There was much furore recently surrounding the story ‘Joule Biotech comes out of stealth with sun-powered biofuel’.
The premise is that the technology can take solar energy and use it to convert carbon dioxide directly into fuel. A one stop-shop to soak up carbon dioxide and produce a biofuel.
Having dug into it a little, the conclusion I came to is that its not as radical as it sounds. Its basically directed photosynthesis : same principle as oil from algae, or biofuels. The overall efficiencies are likely to be 10 times lower than solar PV processes, but, it in terms of where biofuels are heading, its on the right track…..
The press release included the following:“The SolarConverter captures the sun and is fed carbon dioxide and combine inside where a solution of brackish water and nutrients exist with photosynthetic organisms—secreting the SolarFuel,” Joule’s CEO Bill Sims said, describing the end-product as a hydrocarbon-based fuel, not a biofuel.
The input energy into this system is incident solar radiation. This varies from place to place but in North America, a reasonable average year round figure would be 200 Watts per m2. That’s what you have to work with. That is what is referred to as Primary energy. Solar panels are about 15% efficient, so you get 15% of that 200 Watts of incident power as useful energy, converted into electrons, which is the energy carrier. Electricity is a verstaile energy carrier, but difficult to store. Hence why high energy density liquid fuels are so good in transportation. They are an energy carrier, or ‘Secondary energy’. What is described here is the production of a secondary energy carrier via photosynthesis.This is exactly what Oil from Algae is. Algae are fast growing unicellular organisms, certain species of which produce large quantities (50%) of oil as a percentage of the total cell weight. The algae oil is very like diesel, so you can get biodiesel. The Joule Biotech system is using a photosynthetic organism also. They don’t say whether its an algae, plant cell cultures, or some new genetic hybrid, but either way, I dont think they will have improved on millenia of evolution in terms of the net efficiency of the photosynthesis process, i.e. how much of the solar energy the living organism is capable of capturing.
Compared to other plants, the photosynthetic efficiency of algae is very high – almost 3 times that of sugar cane for instance. Compared to solar energy, however, the energy efficiency of algae is very low – around 1 percent, while solar panels have an efficiency of at least 10 percent, and solar thermal gets 20 percent and more.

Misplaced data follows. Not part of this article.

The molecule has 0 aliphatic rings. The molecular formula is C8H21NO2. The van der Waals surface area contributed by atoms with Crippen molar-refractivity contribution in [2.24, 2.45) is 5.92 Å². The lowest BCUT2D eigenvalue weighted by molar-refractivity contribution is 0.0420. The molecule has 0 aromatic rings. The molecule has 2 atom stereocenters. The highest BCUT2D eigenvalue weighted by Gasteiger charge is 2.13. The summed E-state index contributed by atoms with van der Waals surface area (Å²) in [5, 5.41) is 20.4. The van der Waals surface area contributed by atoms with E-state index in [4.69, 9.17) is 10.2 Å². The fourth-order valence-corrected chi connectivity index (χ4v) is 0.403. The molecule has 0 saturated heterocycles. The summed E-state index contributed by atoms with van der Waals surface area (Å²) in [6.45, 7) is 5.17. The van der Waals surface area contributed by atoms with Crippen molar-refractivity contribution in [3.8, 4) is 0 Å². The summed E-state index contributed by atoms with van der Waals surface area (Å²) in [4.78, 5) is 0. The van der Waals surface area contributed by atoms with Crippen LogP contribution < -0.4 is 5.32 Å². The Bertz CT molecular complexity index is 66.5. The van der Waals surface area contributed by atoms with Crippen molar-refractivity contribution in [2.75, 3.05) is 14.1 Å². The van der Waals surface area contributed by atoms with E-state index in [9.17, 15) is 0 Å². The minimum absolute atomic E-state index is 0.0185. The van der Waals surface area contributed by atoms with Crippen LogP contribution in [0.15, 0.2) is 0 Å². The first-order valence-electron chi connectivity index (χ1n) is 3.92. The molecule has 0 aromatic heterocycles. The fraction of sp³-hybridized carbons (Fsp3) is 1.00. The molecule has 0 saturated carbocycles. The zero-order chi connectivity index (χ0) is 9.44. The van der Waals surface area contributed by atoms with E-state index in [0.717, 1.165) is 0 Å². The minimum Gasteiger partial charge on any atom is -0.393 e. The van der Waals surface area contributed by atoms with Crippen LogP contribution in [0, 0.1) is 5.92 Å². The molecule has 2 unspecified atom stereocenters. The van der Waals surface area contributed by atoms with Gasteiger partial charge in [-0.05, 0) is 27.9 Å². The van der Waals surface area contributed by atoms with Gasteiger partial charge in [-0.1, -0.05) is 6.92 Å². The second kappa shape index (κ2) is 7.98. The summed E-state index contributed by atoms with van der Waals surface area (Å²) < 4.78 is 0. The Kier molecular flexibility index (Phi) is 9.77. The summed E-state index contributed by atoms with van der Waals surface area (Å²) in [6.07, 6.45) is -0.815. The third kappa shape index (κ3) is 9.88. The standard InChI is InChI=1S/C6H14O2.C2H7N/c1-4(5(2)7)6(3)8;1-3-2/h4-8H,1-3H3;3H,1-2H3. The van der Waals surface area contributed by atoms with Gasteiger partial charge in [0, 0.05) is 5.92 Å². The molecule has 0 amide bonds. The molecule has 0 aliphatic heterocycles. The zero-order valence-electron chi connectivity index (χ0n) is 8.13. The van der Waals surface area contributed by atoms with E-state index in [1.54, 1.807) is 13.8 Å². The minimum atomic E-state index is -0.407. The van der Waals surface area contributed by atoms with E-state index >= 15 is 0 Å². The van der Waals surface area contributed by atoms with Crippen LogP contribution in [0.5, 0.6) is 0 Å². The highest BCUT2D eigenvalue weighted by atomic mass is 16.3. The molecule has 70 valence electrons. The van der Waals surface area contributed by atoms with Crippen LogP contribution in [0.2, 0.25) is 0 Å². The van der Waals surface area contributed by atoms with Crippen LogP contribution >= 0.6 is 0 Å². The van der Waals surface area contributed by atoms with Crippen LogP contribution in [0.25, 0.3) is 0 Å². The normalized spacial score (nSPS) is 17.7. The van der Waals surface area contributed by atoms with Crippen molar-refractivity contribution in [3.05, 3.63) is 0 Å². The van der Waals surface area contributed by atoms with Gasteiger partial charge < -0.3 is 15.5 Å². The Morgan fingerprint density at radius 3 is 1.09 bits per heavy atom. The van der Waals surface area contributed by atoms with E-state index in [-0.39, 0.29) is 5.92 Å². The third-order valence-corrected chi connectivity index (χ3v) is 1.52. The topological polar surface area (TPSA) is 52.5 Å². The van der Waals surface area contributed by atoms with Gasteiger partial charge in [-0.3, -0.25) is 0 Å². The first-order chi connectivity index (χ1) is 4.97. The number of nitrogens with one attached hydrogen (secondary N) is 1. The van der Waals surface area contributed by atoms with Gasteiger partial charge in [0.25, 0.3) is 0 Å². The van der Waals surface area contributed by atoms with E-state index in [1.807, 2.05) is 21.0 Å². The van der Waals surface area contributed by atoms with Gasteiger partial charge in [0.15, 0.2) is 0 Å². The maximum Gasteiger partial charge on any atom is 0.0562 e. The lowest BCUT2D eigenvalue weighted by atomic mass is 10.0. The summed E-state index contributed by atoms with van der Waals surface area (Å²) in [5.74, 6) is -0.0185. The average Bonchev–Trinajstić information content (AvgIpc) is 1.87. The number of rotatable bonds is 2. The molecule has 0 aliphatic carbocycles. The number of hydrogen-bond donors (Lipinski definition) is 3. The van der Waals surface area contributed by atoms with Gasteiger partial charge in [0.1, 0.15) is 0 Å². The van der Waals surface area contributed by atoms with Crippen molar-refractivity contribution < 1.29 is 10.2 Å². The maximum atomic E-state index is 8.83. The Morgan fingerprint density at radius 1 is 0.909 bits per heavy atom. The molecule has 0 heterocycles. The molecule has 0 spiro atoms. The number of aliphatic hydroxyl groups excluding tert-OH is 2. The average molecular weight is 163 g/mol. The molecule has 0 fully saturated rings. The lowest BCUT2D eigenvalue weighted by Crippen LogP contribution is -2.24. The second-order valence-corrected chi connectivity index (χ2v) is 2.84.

So the absolute efficiency of the Joule Biotech system at converting solar energy into chemical energy is likely to be similar to algae or other high yield plants.
2. There is a demand for alternative liquid fuels
Overall in terms of where the biofuels market is heading, Joule Biotech appear to be on the right track. The ability to be able to produce multiple different products, different fuels and different chemicals is key. This allows you flexibility. As the demand or price of one product increases, you can alter your output to match market demand. The future of biofuels appears to be the interlinking of technology platforms to allow the use of multiple feedstrocks, to produce multiple products. Vinod Khosla has invested in a large number of Biofuel companies which all synergise and interlink. In terms of feedstock, Joule Biotech are using carbon dioxide and sunlight. It’s a biofuel with an accelerated path, less steps, from biology to fuel and the option to tailor it to produce different fuels.
This means that they have some of the same issues and challenges as other bio-based processes.
1. Cells need phosphorus
Check out Leave the Algae Alone for an excellent piece on this.
The idea of converting solar energy into chemical energy is an excellent one. Biofuel based processes are one way of doing this. If one could avoid the biology altogether that would be even better. Check out Blue Fuel Energy for some interesting ideas on how to chemically synthesise a chemical energy carrier, or ‘liquid electricity’ using renewable energy. Its still at a very nascent stage, but it stacks up very well as an overall concept.